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Three keys for Gardner Minshew's development in 2020

No longer a sixth-round rookie, what does the Jaguars QB1 have to do to be Jacksonville's long-term answer?

Can you believe 12 months ago I was the only one in Jacksonville media sporting a mustache in Gardner Minshew's honor?

(Okay, I did recruit some other First Coast News employees to join me. But still)

Credit: First Coast News
(From L to R) Meteorologist Steve Fundaro, Anchor Jeff Valin and Sports Anchor Mia O'Brien sports "Minshew Mustaches" on April 27, 2019, shortly after the Jaguars drafted Minshew in the 2019 NFL Draft.

But seriously: that tweet is from a little over a year ago. Minshew entered last year's season-opener a little less than 11 months ago. In a year where the weeks have moved like molasses and yet the months have flown by (thanks, quarantine), it's important to keep this in perspective: if a year ago today most of Duval County didn't know who Gardner Minshew II was, where will he be a year from now? 

Still the Jaguars starter? A budding superstar?

Or yet another question at the quarterback position in Jacksonville?

If he is to be the long-term answer in Duval County, here are three things Minshew will have to improve upon in Year Two.

Ball Security

Minshew was extremely transparent about this in his lone media availability of this wacky, 2020 off-season.

"The biggest thing [I have to improve upon] is just the ball security and the fumbles that come with it," Minshew reflected. "Just having that awareness of when to call a play dead, when to keep pushing and try to make a big play."

Perhaps the only negative stat on Minshew's NFL resume: in 14 games, he had 13 fumbles. It’s allegedly the reason Tom Coughlin – I mean, Doug Marrone – pulled Minshew after the London game in which he had two. As Minshew noted, the fumble numbers did improve when he was re-inserted into the starting line-up Week 14.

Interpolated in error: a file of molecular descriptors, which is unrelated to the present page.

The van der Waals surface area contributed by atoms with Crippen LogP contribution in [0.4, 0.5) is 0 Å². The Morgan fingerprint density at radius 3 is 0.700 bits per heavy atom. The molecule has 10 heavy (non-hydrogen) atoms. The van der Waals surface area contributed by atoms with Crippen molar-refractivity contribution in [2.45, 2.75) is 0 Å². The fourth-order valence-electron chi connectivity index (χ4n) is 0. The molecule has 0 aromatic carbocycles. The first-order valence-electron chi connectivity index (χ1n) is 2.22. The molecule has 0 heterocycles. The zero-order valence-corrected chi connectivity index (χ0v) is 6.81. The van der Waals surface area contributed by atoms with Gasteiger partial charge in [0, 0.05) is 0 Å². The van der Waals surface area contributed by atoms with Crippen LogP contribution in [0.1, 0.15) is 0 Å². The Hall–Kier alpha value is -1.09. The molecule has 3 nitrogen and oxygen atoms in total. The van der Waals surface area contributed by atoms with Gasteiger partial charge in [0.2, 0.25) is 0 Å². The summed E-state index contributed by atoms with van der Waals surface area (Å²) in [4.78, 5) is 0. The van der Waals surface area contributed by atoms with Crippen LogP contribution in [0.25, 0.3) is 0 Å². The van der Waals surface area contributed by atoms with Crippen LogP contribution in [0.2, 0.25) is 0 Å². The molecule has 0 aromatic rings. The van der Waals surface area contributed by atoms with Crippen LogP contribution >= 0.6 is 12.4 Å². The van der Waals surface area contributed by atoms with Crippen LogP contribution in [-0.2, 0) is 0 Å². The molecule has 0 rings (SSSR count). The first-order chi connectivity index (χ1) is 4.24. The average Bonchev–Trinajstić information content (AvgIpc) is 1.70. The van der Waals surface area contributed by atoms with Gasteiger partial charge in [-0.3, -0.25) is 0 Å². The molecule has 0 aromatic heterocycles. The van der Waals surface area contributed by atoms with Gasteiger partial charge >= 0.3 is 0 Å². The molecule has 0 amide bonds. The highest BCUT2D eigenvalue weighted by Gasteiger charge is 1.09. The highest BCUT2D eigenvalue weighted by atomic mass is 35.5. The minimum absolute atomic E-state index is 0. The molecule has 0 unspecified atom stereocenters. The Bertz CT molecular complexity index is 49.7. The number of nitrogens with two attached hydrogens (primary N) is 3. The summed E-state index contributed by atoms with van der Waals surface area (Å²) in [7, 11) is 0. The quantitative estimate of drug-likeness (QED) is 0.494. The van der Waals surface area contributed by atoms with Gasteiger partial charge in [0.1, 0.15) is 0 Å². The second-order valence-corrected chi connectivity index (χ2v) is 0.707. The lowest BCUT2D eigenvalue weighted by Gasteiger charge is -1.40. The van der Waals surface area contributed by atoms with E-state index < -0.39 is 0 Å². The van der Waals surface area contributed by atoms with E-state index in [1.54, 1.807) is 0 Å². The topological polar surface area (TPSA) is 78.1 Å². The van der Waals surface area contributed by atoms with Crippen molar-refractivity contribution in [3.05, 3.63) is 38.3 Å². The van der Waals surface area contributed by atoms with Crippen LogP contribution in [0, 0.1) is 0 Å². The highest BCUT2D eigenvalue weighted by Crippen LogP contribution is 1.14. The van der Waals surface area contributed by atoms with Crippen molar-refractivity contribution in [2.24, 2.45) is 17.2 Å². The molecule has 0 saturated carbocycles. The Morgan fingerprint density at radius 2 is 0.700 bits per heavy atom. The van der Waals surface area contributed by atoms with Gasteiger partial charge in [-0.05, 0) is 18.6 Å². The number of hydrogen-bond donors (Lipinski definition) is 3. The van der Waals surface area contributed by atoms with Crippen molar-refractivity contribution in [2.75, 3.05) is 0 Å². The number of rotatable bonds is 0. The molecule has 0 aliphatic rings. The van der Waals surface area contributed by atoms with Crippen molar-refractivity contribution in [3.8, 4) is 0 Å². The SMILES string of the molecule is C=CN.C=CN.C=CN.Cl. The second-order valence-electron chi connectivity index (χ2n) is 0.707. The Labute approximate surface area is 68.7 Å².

But if he struggles with ball security once again in 2020, it's no longer "rookie mistakes." Minshew knows that.

Pocket Prescence

Minshew can move. More often than not, it's what creates that signature, "Minshew Magic."

6Points QB Trainer Denny Thompson has reviewed Minshew's 2019 tape -- and worked with Minshew himself this off-season. He says that Minshew's scrambling wasn't always necessary.

"If you look at a lot of the times we saw the big, exciting plays of him moving around the pocket -- he didn't really have to," Thompson said back in May. "

"Can you sit your feet in the pocket, and can you throw from the pocket? And can we stop putting our offensive linemen in bad situations? Because when you move around, they don't know where you're at."

Thompson believes that first-year offensive coordinator Jay Gruden -- often referred to as a "quarterback whisperer" -- can help Minshew grow more comfortable within the pocket.

And Minshew's head coach believes that aforementioned offensive line will take the next step, too.

“I’m excited about not just Cam [Robinson] but that whole group," Doug Marrone said at the 2020 NFL Scouting Combine. "I think, as a group, I'm really looking for that group to step up."

The Jaguars allowed a middle-of-the-road 42 sacks in 2019. Improved numbers would certainly be an additional feather in Minshew's cap.

Attack Early

Of Minshew's six wins in 2019, four came in come-from-behind fashion. The Jaguars trailed in 14 of their 16 games. 

On the surface, for a sixth-round draft pick to do what he did, that's incredible. But Minshew knows he and the Jaguars let a few get away.

"More than anything, we gotta give ourselves more chances than we did last year. That's going to include jumping out earlier," he said.

As was on full display in Minshew's first home start at TIAA Bank Field (Week Three, during a nationally-televised Thursday Night game against the Titans), he has the skill-set to attack early. He posted his second-highest QBR of the season (108.2) as the Jaguars jumped out to an early 14-0 lead in the first quarter -- their largest first-half lead of the season -- and cruised to a 20-7 win. 

Minshew's first career start (the week prior at Houston) also proves how willing to attack a defense the Washington State product is -- if the gameplan allows. Minshew attempted 33 passes in that 13-12 loss to the Texans, but 17 of those pass attempts came on the final two drives of the game. In other words, Minshew threw more passes in less than a quarter than he did the remaining three-plus quarters. Certainly, the Jaguars were down two scores and playing catch-up. But considering they scored on both of those drives should still haunt anyone who was a part of that game-plan: imagine if Minshew had been allowed to air it out earlier in the game?

It's up to Marrone and Gruden to come up with a scheme that lets "The 'Stache" let it fly.

If they can do that, we'll all be able to wear our mustaches with pride in 2020.